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Last Updated: Tuesday, 22 August 2006, 23:47 GMT 00:47 UK
Joke software helps non-speakers
Laughing girls
The software helps non-speaking children to use puns for jokes
Children who can only speak through computerised aids are being helped to tell jokes through a new "language playground".

Researchers at the universities of Dundee, Aberdeen and Edinburgh have developed a software package called Standup.

The System To Augment Non-speakers' Dialogue Using Puns enables children to use puns to overcome language barriers.

Eight youngsters used the software during a 10-week trial in Glasgow.

The three-year project has been created for children who use speech technology similar to that used by the physicist Stephen Hawking.

The research team said computerised speech aids could restrict the development of a child's language skills, as his or her speech tends to stick to absolute essentials and lack spontaneity.

What do you call a spicy missile? A hot shot!
Standup joke

Speaking children typically use humour to experiment with words and improve their social skills, but those who speak through voice output communication aids are often denied these forms of fun.

Research suggests that limiting communication in this way means the child does not become as fluent, nor as adept at conversation, as children who have no language limitations.

Standup, which was developed with the help of teachers, therapists and adults who use voice output communication aids, allows users to create puns with the software using dictionaries and information about words.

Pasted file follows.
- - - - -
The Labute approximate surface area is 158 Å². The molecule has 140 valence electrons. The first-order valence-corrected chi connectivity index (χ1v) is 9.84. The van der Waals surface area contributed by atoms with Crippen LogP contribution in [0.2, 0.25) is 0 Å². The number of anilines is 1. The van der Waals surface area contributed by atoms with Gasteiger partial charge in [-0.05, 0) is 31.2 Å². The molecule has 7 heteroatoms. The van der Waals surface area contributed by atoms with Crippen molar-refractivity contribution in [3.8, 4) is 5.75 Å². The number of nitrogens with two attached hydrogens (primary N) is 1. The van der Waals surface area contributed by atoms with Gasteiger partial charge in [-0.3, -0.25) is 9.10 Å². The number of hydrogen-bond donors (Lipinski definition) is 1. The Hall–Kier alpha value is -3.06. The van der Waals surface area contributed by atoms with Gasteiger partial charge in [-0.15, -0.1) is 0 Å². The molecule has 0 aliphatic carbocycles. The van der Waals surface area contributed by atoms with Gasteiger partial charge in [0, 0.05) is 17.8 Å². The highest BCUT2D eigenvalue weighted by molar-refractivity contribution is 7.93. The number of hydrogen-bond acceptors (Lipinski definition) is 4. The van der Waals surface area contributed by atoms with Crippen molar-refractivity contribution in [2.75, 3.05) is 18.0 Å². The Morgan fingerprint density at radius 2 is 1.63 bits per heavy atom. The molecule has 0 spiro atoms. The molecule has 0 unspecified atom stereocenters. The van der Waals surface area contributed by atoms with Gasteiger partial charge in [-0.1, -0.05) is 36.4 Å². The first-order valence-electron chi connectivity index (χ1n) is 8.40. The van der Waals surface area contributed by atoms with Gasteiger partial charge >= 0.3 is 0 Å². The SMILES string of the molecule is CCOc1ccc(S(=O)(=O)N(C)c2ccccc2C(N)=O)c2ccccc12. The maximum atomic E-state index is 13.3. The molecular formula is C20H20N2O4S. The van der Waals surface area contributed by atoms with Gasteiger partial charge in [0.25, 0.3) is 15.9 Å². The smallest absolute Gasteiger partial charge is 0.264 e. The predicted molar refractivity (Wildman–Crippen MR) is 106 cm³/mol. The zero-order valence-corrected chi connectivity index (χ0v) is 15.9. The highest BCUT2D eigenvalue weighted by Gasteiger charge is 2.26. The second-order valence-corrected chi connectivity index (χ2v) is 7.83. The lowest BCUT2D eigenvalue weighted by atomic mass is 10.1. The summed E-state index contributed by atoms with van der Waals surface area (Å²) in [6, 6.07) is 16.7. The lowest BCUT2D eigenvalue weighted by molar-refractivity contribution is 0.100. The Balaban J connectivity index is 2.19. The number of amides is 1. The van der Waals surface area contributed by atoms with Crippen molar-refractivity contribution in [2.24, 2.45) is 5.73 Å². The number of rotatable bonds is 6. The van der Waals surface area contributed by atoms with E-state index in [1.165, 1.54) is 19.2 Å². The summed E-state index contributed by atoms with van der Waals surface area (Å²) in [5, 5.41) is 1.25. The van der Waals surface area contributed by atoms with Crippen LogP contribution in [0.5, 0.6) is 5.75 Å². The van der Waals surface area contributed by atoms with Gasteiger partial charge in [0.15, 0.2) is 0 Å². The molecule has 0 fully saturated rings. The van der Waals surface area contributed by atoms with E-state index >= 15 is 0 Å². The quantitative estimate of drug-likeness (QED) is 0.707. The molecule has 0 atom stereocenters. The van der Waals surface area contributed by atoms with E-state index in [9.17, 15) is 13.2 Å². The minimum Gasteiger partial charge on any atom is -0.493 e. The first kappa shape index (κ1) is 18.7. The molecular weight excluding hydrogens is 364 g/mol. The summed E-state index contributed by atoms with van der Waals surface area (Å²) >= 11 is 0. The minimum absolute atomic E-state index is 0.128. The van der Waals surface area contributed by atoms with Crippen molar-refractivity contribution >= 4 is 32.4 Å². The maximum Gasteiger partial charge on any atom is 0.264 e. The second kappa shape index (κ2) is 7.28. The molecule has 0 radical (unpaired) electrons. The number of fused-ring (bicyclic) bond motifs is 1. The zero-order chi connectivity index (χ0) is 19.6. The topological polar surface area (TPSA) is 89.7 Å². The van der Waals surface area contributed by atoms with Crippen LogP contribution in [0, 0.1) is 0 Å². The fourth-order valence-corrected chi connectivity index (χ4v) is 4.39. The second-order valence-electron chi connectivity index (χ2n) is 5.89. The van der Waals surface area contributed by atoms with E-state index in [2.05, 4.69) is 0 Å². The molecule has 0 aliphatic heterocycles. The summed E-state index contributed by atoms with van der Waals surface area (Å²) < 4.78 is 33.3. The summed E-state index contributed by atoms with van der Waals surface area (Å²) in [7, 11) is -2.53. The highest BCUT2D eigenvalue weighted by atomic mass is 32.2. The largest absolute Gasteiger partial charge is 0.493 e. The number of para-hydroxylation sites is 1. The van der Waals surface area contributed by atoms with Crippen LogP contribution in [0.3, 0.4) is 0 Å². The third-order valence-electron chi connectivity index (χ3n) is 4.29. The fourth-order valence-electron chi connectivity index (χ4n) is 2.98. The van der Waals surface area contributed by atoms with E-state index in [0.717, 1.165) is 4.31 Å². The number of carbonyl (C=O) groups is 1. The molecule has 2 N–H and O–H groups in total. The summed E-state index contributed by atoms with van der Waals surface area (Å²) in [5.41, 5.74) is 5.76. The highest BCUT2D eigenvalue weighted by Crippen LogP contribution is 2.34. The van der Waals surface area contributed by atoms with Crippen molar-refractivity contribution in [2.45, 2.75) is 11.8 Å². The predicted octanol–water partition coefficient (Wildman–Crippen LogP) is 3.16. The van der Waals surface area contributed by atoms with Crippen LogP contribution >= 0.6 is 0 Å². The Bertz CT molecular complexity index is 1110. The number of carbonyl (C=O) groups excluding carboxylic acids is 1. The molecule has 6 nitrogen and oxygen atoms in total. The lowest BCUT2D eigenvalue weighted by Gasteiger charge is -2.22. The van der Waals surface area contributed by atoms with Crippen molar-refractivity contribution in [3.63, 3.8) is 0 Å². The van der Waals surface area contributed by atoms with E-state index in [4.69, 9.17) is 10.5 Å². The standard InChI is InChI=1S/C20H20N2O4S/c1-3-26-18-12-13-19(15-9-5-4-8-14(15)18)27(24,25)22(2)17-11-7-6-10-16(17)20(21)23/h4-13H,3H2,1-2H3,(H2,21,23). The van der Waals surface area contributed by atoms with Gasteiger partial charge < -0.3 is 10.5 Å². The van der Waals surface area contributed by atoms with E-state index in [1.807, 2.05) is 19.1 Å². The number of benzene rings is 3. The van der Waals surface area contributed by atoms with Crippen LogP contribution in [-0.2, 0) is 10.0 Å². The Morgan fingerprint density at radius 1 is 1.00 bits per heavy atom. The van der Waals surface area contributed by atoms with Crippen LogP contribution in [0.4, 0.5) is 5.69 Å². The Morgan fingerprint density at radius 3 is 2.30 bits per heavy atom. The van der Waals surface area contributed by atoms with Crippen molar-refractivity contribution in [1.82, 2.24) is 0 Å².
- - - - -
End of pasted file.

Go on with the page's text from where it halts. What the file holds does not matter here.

Eight youngsters at Capability Scotland's Corseford School near Glasgow used the system and told jokes like: "What do you call a spicy missile? A hot shot!"

'Novel language'

Dr Graeme Ritchie, of the University of Aberdeen, said: "The Standup software makes simple puns by looking for suitable patterns in the words and phrases which are available to it.

"In this project, the computer acts as a helper to the child, by letting them browse through joke forms and try out words and phrases."

The University of Dundee's Dr Annalu Waller said many people who use communication aids tend to be passive communicators, responding to questions with one or two word answers.

"This research shows the importance of providing individuals with novel language," Dr Waller added.

"It has been wonderful to see young people with complex communication needs taking ownership of puns and using them to take control of communication."




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